In the Journal of Archaeological Science (December 2014) there is an article on blades and flints from the Hopewell Culture (Ohio, Missouri, Tennesee) – see http://apps.ohiohistory.org/ohioarchaeology/bladelets-flint-ridge-flint-… … and see also www.dispatch.com/content/stories/science/2014/12/07/01-flint-tool-disapp…
The Hopewell Culture, famous for its monumental architecture (the Ohio mounds) and massive earth moving enterprises, had a wide interaction sphere. In other words, it traded far and wide with contemporary peoples. Copper came from Ontario, mica from the Carolinas, obsidian from Montana, and shells came up river from the Gulf of Mexico, and so on. Why was Hopewell a magnet for trade – what did they make or possess to encourage such wide ranging trade networks? Well, it seems that Hopewell people had a prized item that other people desired – rainbow coloured flint. Tons of flint, it is calculated, were dug out of quarries at what is known as Flint Ridge. Flint knappers then fashioned the flint, in situ, into two standard forms that were traded far and wide. The first format was as small leaf shaped blades that were attached to wooden hafts and used in a variety of ways – for skinning and cleaning hides, for cutting and scaping etc. The second format was as flint cores – roughly cone shaped. These were the equivalent of metal ingots, and transported as cores to be worked into longer blades at the point of destination. These two forms of Ohio flint are found right across eastern N America.
Bladelets were used to work bone, antler and wood – and were extremely versatile tools. You would have thought the use of flint from Ohio would have outlived Hopewell – but it didn't. When Hopewell collapsed the rainbow flint was lost – and the technology to create the leaf shaped flakes and the flint cores with it. The key appears to be the era of Hopewell civilisation, between 100BC and 400AD, coinciding with the Roman Warm Period on the other side of the pond. Its demise occurred at exactly the same time the Roman Empire experienced death throes. These are usually blamed on barbarian invasions – an idea that ignores the fact that something caused the barbarians to shift and migrate. The explanation is that barbarians from further east were pressing up against them – but what caused the eastern barbarians to become restless enough to migrate long distances. It is rather illuminating to see that the same thing was happening in N America at the very same point in time. Environmental change is a factor in the Dark Ages and the inference is that similar environmental change was occurring in the Americas.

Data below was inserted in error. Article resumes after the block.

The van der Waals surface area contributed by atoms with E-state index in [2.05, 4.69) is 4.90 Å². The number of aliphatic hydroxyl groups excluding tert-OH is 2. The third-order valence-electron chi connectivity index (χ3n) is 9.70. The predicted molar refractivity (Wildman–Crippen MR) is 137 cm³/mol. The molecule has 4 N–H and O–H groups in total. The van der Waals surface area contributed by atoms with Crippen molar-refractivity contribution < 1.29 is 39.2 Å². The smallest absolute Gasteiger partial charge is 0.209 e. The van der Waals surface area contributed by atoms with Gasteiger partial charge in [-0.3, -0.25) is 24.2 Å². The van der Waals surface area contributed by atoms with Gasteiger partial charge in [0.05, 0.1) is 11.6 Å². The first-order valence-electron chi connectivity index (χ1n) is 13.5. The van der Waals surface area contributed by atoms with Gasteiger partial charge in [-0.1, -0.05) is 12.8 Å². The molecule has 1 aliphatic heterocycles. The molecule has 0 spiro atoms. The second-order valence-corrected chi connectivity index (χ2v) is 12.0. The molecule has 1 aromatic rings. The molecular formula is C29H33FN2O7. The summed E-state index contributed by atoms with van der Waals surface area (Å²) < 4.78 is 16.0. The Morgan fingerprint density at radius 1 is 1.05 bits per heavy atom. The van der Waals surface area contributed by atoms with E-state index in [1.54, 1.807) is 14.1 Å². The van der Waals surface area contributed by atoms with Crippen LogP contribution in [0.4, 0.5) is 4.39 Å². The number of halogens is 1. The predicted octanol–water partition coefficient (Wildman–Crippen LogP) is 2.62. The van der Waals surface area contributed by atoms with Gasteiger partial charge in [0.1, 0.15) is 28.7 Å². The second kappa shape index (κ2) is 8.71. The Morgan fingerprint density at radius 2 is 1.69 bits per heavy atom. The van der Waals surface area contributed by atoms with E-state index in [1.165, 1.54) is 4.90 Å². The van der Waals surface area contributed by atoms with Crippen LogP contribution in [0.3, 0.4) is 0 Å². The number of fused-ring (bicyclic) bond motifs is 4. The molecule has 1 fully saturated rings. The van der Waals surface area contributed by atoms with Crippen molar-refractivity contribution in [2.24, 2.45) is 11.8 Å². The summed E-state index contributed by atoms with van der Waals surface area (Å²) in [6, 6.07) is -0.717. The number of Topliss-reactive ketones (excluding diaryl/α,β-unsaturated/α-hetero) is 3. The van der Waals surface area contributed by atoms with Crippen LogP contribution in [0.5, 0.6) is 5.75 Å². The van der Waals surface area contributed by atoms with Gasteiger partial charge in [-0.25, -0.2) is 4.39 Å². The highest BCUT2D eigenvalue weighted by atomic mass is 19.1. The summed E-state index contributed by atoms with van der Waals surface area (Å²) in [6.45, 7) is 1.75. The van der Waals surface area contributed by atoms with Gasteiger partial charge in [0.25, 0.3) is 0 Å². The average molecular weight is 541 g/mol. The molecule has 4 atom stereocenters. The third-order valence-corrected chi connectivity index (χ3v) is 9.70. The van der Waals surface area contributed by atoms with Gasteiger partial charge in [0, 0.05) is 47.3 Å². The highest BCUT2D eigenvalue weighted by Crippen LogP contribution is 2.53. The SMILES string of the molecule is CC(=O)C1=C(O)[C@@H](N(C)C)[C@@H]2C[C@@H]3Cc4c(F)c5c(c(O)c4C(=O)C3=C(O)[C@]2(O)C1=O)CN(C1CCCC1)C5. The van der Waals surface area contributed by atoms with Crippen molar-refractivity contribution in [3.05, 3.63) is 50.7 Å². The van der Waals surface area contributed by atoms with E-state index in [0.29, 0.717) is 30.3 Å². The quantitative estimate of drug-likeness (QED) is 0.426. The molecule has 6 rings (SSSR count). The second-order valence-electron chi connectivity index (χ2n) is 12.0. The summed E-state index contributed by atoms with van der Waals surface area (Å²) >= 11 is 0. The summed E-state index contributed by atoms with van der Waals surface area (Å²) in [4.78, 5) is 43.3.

In addition, we may note that Hopewell was abandoned in the same way that Maya cities were often abandoned and covered over with earth – taken out of service. The same thing has been noted with the temple complex on the Ness of Brodgar in the Orkneys – but a couple of thousand years prior to the Hopewell abandonment. The similarities lie in the fact that buildings with a religious (for want of a better word) flavour were purposely decommissioned as if the gods had ignored the efforts of the humans. Was all the effort put into the mounds and circles and plazas etc all deemed without purpose – the gods had not listened to humans and it was all to no avail. We may also wonder why Christianity suddenly blossomed around AD400 in Celtic western Europe, had the old gods been seen to have failed? The Roman world fell into disastrous decline for a while and when the dust lifts different people are dictating events and the old imperial system has been modified. Signs and wonders in the sky, and transient phenomena of various kinds, do not leave a mark on history. We don't know what might have been involved – what was happening in the sky in order to drive people to adapt to a new belief system. Writing was not universal – and many of the documents that have survived have been rewritten and reassessed in a different era. Just as modern historians are want to smirk at references to unusual events in the sky, and the idea comets brought death and destruction, so too did people rationalise the abnormal in days long gone. Oh for a mobile phone with camera on the Dark Ages.